My colleague Neggin Keshavarzian and I both do some data curation for our institutional data repository, DataSpace. That’s been an evolving infrastructure. It used to be supported by OIT without any curation, but when we spun up PRDS, we started a curation service. The types of things we get coming in are mostly large datasets—over 100 GB—because they’re having trouble finding another repository. We also get people who are new to data publication and would like feedback. We tell them we’re happy to consult with them wherever they publish, but in consultations most people opt to go with DataSpace because it’s easy and available. People choose us because we’re here to help them, and we can handle big data. Because we’re pretty well staffed, we’re pretty quick also. That works in our favor.
Why is curation important to you?
A typical researcher may come to us because the journal they’re publishing in has a data sharing policy. We may say that the description is pretty thin, and they should expand it. At first, they might be annoyed, just because it takes additional time, but then what happens is they suddenly learn a lot about description or licensing. They thought publishing their data was just a quick chore they needed to get done so they can get on with the real work of publishing the paper. After working with us, they realize, OK, somebody could actually use this data. It’s well documented, the permissions are clear, it’s got a DOI, and I can give it a clear citation. Now it feels like valuable work and not a mere chore. Once they’re done with it, they’ll be glad they did it.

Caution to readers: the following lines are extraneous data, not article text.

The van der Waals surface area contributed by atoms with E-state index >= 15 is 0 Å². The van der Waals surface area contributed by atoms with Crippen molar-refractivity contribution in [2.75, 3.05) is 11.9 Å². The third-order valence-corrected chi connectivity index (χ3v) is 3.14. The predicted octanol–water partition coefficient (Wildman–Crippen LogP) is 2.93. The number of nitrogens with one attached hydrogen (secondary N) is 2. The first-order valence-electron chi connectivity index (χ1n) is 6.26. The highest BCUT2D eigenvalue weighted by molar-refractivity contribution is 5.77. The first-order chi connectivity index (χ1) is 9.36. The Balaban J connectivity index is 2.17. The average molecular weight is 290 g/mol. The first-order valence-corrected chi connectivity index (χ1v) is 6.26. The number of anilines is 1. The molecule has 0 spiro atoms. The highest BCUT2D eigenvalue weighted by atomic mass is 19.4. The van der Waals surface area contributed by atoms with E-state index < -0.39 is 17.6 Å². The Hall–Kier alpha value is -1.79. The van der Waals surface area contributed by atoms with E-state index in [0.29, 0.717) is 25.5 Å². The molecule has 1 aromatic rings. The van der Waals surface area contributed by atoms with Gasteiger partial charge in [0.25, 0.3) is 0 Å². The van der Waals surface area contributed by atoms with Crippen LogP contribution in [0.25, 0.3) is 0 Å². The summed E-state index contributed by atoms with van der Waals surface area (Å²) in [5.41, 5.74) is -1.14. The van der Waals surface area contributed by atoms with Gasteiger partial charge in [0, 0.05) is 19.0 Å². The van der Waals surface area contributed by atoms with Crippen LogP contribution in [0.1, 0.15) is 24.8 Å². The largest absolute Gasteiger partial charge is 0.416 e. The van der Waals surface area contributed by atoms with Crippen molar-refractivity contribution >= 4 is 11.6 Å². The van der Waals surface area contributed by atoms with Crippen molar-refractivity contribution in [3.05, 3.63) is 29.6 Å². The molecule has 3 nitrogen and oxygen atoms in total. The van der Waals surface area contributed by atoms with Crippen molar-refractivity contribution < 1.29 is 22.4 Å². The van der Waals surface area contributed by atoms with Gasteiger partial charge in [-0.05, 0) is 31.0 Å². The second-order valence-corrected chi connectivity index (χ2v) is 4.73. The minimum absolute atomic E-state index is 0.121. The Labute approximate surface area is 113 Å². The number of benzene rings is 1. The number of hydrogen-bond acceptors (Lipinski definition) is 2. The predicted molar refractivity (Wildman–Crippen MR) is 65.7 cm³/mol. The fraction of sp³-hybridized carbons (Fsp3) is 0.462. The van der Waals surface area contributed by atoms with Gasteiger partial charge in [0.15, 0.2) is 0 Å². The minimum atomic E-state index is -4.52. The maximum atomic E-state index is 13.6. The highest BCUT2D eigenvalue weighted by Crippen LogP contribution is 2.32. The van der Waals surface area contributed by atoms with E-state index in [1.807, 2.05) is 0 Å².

Why is the Data Curation Network important to you?
We’re still new to the DCN. We have this conundrum that a lot of services have, which is that if we do a good job with our outreach and encourage open scholarship and data publishing, then there’s no way we’ll be able to handle that volume. We need to be thinking in advance on how we could scale up, and the DCN is a part of that. I don’t know if anyone has a tally of how many papers are submitted by Princeton researchers each day, but there’s no way we could handle data for all of the papers being sent out. As we do more outreach, we need to be thinking about ways to be efficient and scale up, and as we start convincing more people to share their data, we will definitely be sending more things around to the DCN.
If you weren’t doing data curation, what would you be doing?
Before I started this role, I was at a real crossroads. I do enjoy doing academic research. I thought maybe I’d go back to working in nonprofits, in peace work or human rights work, and put my research skills to work there. I also see what I’m doing here as not that different. I’m trying to put some of my background and skills to use in mission-driven research that is ultimately about the democratization of knowledge and the advancement of science and growth of society.
What do you like to do outside of work?
It’s right there in the question. Outside of work, I like to be outside—hiking, traveling, fishing. I grew up in Oregon where outdoor activities are just a part of life. I’m always interested in traveling to a new, beautiful location.
To learn more about Matt, and the datasets he has curated for the DCN, see his curator page!